OTTAWA, May 28 (Reuters) - Andrew Scheer, a social conservative who now heads Canada’s main opposition party, faces a formidable rival in Prime Minister Justin Trudeau as he bids to heal a divided party and fend off charges he is a closet extremist.
Scheer, a low-profile 38-year-old former speaker of the House of Commons, on Saturday captured the leadership of the right-leaning Conservatives on the final ballot.
The closeness of the result reflects a split between members who want to debate on abortion and same-sex marriage - both of which are legal in Canada - and those who prefer to focus on fiscal issues.
“Every kind of Conservative needs to have a home in our party and feel welcomed,” Scheer told a late-night news conference on Saturday.
The result also marked another setback for populists who took heart after Republican Donald Trump won the U.S. presidential election in 2016.
Earlier this year the far-right failed to win power in France and the Netherlands. Hard line Conservative leadership contenders - including one who proposed would-be immigrants pass a “Canadian values” test - did poorly.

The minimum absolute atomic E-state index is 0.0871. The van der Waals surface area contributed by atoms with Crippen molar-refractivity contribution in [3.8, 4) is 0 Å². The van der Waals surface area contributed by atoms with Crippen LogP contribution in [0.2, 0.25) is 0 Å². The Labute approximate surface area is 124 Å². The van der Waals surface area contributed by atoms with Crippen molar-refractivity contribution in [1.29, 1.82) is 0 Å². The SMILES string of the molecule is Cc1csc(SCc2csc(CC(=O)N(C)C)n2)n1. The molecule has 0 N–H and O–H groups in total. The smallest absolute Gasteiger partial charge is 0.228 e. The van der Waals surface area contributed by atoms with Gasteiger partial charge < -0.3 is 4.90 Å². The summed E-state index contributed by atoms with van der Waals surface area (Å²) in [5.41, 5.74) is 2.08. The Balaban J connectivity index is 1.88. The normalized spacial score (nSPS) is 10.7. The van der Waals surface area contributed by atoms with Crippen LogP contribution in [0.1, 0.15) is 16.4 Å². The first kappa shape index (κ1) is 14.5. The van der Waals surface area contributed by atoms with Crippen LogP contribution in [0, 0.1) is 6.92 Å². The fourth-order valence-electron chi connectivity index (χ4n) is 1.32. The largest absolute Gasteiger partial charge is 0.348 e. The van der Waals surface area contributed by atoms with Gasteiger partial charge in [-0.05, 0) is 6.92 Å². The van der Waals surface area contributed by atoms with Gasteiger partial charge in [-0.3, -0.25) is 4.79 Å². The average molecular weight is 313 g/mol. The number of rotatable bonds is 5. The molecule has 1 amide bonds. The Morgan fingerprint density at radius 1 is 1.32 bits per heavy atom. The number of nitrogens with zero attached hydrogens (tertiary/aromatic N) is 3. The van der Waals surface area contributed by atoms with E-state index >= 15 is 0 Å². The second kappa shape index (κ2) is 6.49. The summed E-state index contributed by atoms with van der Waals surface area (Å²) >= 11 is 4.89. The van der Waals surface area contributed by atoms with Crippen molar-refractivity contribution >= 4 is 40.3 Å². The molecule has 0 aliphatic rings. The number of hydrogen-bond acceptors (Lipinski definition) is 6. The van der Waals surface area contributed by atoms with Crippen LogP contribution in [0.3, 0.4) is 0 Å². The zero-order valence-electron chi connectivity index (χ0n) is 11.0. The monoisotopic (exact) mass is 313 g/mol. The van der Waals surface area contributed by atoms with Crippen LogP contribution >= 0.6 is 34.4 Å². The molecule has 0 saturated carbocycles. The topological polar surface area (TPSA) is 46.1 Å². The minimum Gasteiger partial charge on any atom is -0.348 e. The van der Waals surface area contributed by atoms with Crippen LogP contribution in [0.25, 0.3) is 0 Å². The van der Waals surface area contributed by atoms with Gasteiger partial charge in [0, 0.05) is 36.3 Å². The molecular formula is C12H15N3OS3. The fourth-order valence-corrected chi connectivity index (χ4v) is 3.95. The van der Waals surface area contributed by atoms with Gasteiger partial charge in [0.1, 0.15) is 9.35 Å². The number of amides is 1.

Kathy Brock, a political science professor at Queen’s University in Kingston, said those candidates hit a false note.
“Canadians have always been more receptive by a significant degree than Americans to immigration,” she said in a phone interview.
Scheer, a personable man who, like Trudeau, smiles a lot and has a young family, has a little over two years to raise his profile and prepare for an election in October 2019.
“Andrew Who?” said a front-page headline in Sunday’s Toronto Star.
A Nanos Research survey last week gave the Liberals a 14-point lead over the Conservatives, enough for a crushing win in 2019.
“It’s not enough for the Conservatives just to elect a leader that could turn things around for them. They actually need the Liberals to make mistakes in order to move the numbers,” pollster Nik Nanos said in a phone interview.
Scheer praised former Conservative prime minister Stephen Harper, who governed from 2006 to 2015 and frustrated social conservatives by shutting down all talk of abortion and same sex marriage.
Scheer, pressed repeatedly on abortion, said he would not formally reopen the debate, but added Parliamentarians “have the right to speak out on issues they believe”.
Liberal legislator Adam Vaughan, who observed the leadership campaign, said Scheer was “a radical extreme social conservative” whom voters would shun. (Reporting by David Ljunggren; Editing by Nick Zieminski)